New York Ledger/Chess Department/Problem III

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Chess Department
Problem III
The New York Ledger, Saturday, August 20, 1859 [Column #3]

Problem III

by Johan G. Schultz of Upsal, Sweden

BLACK.

a8 b8 c8 d8 e8 f8 g8 h8
a7 b7 c7 d7 e7 f7 g7 h7
a6 b6 c6 d6 e6 f6 g6 h6
a5 b5 c5 d5 e5 f5 g5 h5
a4 b4 c4 d4 e4 f4 g4 h4
a3 b3 c3 d3 e3 f3 g3 h3
a2 b2 c2 d2 e2 f2 g2 h2
a1 b1 c1 d1 e1 f1 g1 h1

WHITE.


White to play and mate in three moves.

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Solution to Problem III

1 Nf5+ Kd2 (1...Ke4 2 Bd3+ K-any 3

Q-mates) 2 Bb5+ K-any 3 Q-mates

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Game Third

Between Labourdonnais and McDonnell

(Scotch Game)

1 e4 e5 2 Nf3 Nc6 3 d4 exd4 4 Bc4 Qf6 5 O-O d6 6 c3 d3 7 Qxd3 Qg6 8 Bf4 Be7 9 Nbd2 Nh6

The position previous to Black's ninth move is the same as in the preceding contest: in commenting on that game we indicated the line of play here adopted by McDonnell as the best at his command.

10 Rae1 O-O 11 Nd4 Ne5 12 Bxe5 dxe5 13 N4f3 Bd6 14 h3

The advance of this pawn was intended by White to answer the two-fold purpose of guarding the g4-square and placing at the command of the king an additional square which it might, be desirable to occupy at a later stage of the game. The move was evidently made in the belief that Black could not capture the pawn without submitting to the loss of a piece.

14...Kh8

With the intention of throwing forward his f-pawn. Curiously enough, the apparently fatal step of 14 Bxh3 was the correct play at this juncture, and would have resulted in a decided advantage to Black. Suppose 14...Bxh3 15 Nh4 Qg5 16 Ndf3. If White takes the bishop with queen, Black would capture the queen's knight and remain with a clear pawn. 16...Qg4 17 Kh2 (17 Kh1 Be7 [Black might first play with still greater advantage 17...Rad8. Whatever course now White chooses to adopt, Black must remain with a pawn more: if 18 Nxe5 Bxg2+ 19 Nxg2 Qh5+ 20 Kg1 Qxe5 and Black ought to win. The first volume of the Chess Player's Chronicle gives the following variations, which are also correct: 14...Bxh3 15 Nh4 Qg5 16 Ndf3 Qg4 17 Kh2 {17 Kh1 g5 18 Nxg5 Bxg2+ 19 Nxg2 Qxg5 with the advantage of a pawn} 17...Nf5 and Black must preserve the pawn gained.] 17...Be718 gxh3 (18 Nxe5 Qxh4 19 gxh3 [19 Qxh3 Qf4+ 20 Qg3 Qxe5 21 Qxe5 Ng4+ 22 K-moves, Nxe5 winning easily] 19...Bd6 20 f4 Bxe5 21 fxe5 Ng4+ 22 Kg1 Nxe5 and Black must win.) 17...Be7 18 gxh3 Qf4+ 19 K-moves, Bxh4 with the advantage of a pawn.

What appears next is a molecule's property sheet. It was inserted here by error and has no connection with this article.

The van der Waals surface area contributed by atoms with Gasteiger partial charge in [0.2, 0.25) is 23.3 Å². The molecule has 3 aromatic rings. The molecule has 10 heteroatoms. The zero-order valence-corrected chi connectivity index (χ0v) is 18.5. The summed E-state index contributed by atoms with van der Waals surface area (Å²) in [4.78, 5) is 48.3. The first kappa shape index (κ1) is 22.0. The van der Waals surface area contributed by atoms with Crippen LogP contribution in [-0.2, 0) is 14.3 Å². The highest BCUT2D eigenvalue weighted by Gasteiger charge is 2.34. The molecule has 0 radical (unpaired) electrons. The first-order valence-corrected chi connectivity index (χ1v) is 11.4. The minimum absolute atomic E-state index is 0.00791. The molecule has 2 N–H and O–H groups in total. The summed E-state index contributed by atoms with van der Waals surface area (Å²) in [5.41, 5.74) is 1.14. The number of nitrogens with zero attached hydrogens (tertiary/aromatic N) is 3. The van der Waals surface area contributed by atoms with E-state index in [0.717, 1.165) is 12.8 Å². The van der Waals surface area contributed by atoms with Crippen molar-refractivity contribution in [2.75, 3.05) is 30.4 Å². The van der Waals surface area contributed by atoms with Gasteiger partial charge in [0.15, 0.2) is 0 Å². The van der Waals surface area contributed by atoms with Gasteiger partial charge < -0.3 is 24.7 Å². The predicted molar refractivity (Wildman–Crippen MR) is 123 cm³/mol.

15 Nh4 Qh5 16 Qg3 f5 17 Nxf5 Nxf5 18 exf5 Bxf5 19 Ne4 Bxe4 20 Rxe4 Rf6 21 Rh4 Qf5 22 Qe3 Qd7 23 Bd3 g6 24 Be4 Raf8 25 Qg3 Qg7 26 b4

White's efforts, for the next four or five moves, are directed to prevent Black from occupying with his bishop the diagonal of the White f- pawn, while Black is equally earnest in his endeavors to obtain possession of it.

26...a5 27 a3 axb4 28 axb4 c5 29 Rb1 cxb4 30 cxb4 Bc7 31 Kh1 Rb6

31...Rxf2 looks promising, but we doubt whether Black by that mode of play could obtain more than drawn game. 32 Qxg6 (Best; the move 32 Bxg6 would evidently be bad, as Black would check with the rook and then advance the e-pawn.) 32...Rf1+ 33 Rxf1 Rxf1+ 34 Kh2 Qxg6 35 Bxg6 e4+ 36 g3 and Black draws, but we can discover no course leading to a more favorable result. We think, therefore, that McDonnell, having rather the better game, acted wisely in rejecting the move 31...Rxf2. The play selected instead is the commencement of a highly ingenious combination, by which he gained a fine attack.

32 b5 Bd8 33 Rg4 g5 34 Bf3 h5 35 Re4 g4 36 hxg4

It would surely have been more prudent to retreat the bishop to e2. By taking the pawn he opened his king to an attack which ought to have legitimately resulted in a victory for Black.

36...hxg4 37 Qxg4 Rh6+ 38 Kg1 Qh7 39 g3 Rg8 40 Qc8 Bb6 41 Qc3 Rxg3+ 42 Kf1 Bd4 43 Qc8+ Rg8 44 Qc4 Rh1+

As previous commentators have truly remarked, Black might now have easily won by 44...Rh2.

45 Ke2 Rxb1 46 Rxd4 Rb2+

It is quite evident that if 46...exd4, White could have drawn by perpetual check.

47 Rd2 Rxd2+ 48 Kxd2 Rd8+ 49 Ke2 Qh6 50 Qc3 Qg7 51 Be4 Kg8 52 Qb3+ Kf8 53 Qf3+ Qf7 54 Bxb7 Qxf3+ 55 Kxf3

Drawn Game


This work was published before January 1, 1923, and is in the public domain worldwide because the author died at least 100 years ago.